cause the allowable dwell time at the observation points
are 2 to 3 times longer than in the 1st scenario, so the
good visibility positions provide more hits on each visi-
ble point. This was not true, however, for the Valley of
Elah map. The many irregularities defeated the advan-
tages of long dwell times, as there were fewer opportuni-
ties to view large areas from single observation points.
When comparing the best solutions of both methods the
CF-PS method was slightly better. However, because of
the increased computation time we suggest that the
PF-CS method with the finer terrain TIN approximation
be used. This method is faster as partitioning the terrain
into separate regions for each observer, provides smaller
coverage and routing problems. The GA version took
from 13 to 180 minutes to run, while all other methods
took from 4 to 20 minutes. The code for all methodolo-
gies was written in Visual Java 6, and was not optimized.
All calculations were performed on a Pentium 4 PC with
Copyright © 2011 SciRes. AJOR
132 H. I. STERN ET AL.
Figure 9. Percentage of area covered by M observation points.
3 MHz speed and RAM of 512 megabytes. Sensitivity of
the number of observation points to the total number of
terrain points covered depicted the classical notion of
decreasing returns to scale, increasing in a convex man-
ner as the number of points w
100 percent coverage was attained by using 4.9, 6.2,
d partition first, cover second (PF-CS).
ethods to decompose this Np-Hard
ain phases. Comparative tests were
ade for the two methods on real terrains. When com-
Several solutions were presented to two military experts,
which where responsible for placing observation teams
in combat zones. Both experts found the solutions in-
cluded excellent observation points, with good coverage
terized methodologies were
very helpful. They indicated that determining the loca-
the Art Gallery
Problem,” Proceedings of 31st International Confer-
ics and Interactive Techniques
August 2004.
as increased. Convergence routes, and that the compu
2.7 and 12.6 percent of the terrain points as observation
points for the COVER1, COVER2, COVERGA and
COVERTIN, respectively. The best results were for the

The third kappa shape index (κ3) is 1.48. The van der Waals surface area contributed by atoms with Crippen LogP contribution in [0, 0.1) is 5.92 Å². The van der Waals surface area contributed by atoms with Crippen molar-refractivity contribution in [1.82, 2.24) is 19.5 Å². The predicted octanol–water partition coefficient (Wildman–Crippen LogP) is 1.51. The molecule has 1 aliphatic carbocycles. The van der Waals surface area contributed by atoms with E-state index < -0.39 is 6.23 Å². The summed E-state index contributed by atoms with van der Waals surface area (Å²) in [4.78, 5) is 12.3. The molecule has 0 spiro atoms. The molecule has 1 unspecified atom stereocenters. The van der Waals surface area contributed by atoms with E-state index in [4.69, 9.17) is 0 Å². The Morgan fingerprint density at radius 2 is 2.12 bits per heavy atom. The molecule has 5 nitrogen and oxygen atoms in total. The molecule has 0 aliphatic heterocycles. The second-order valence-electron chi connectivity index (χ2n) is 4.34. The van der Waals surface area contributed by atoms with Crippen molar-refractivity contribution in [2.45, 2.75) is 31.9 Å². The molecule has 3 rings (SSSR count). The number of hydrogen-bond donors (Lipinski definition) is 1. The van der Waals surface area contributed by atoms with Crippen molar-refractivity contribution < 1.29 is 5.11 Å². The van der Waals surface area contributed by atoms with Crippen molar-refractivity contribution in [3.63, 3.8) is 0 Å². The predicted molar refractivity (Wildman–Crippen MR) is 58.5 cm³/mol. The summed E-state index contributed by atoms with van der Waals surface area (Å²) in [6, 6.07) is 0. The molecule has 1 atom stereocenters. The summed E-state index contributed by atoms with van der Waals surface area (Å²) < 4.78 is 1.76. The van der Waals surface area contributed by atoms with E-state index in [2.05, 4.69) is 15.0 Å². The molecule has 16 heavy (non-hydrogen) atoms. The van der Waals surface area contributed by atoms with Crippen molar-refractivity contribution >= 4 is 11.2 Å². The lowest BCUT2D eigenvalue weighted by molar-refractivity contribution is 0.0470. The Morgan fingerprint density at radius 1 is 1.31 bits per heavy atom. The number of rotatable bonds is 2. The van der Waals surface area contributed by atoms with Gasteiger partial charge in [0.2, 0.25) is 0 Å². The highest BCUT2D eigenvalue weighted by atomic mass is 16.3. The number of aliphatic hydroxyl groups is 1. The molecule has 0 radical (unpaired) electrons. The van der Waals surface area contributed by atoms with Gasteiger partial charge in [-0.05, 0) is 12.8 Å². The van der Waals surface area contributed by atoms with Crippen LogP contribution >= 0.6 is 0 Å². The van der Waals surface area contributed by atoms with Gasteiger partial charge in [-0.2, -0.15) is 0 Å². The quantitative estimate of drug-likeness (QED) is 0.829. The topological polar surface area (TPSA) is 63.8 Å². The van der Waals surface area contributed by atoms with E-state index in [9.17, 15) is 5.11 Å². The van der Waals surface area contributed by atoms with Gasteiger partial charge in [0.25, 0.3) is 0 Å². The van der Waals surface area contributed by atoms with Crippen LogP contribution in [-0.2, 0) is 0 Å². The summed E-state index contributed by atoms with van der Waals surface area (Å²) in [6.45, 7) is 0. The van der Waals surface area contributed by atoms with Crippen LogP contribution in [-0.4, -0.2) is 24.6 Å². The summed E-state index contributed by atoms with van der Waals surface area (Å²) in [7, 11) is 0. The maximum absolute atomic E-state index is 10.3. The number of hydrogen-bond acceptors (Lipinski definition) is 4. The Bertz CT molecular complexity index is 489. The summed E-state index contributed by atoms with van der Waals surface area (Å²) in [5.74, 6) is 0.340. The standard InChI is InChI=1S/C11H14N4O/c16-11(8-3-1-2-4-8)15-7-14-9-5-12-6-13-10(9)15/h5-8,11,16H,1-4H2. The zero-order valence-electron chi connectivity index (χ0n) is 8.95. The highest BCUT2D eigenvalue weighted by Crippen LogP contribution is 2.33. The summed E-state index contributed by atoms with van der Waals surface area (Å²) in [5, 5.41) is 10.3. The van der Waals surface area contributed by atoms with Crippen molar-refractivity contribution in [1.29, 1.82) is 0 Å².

COVERGA, where by using 13 observation points (only
2.7% of the points in the terrain) 100 percent coverage
was achieved.
6. Conclusions
This paper defined a VACS problem and provided two
decomposition methodologies: cover first, partition sec-
ond (CF-PS) an
Both use heuristic m
problem into three m
paring the best solutions of both methods the CF-PS
method was slightly better. However, because of the in-
creased computation time we suggest that the PF-CS
method with the finer TIN terrain resolution be used.
This method is faster as partitioning the terrain into
separate regions for each observer, provides smaller
coverage and routing problems. A sensitivity analysis of
the number of observation points to the total number of
terrain points covered depicted the classical notion of
decreasing returns to scale, increasing in a convex man-
ner as the number of points was increased. The best
method achieved 100 percent coverage of the terrain by
using only 2.7 percent of its points as observation points.
tion of observation points and the routes between them is
time consuming when done manually, and until now
there had not been a method to establish the quality of a
solution. The method can easily be adapted to consider a
decreased value of viewing points farther away from the
observation point. Also, the method can handle impor-
tance weights given to various areas or points in the ter-
rain. The methodology developed can be applied to ci-
vilian search operations such as downed planes/lost hik-
ers in remote areas. Also, non dynamic versions of the
problem have applications to telecommunication prob-
lems such as wireless network coverage.
7. Acknowledgements
This research was partially supported by the Paul Ivanier
Center for Robotics Research and Production Manage-
ment, Ben-Gurion University of the Negev.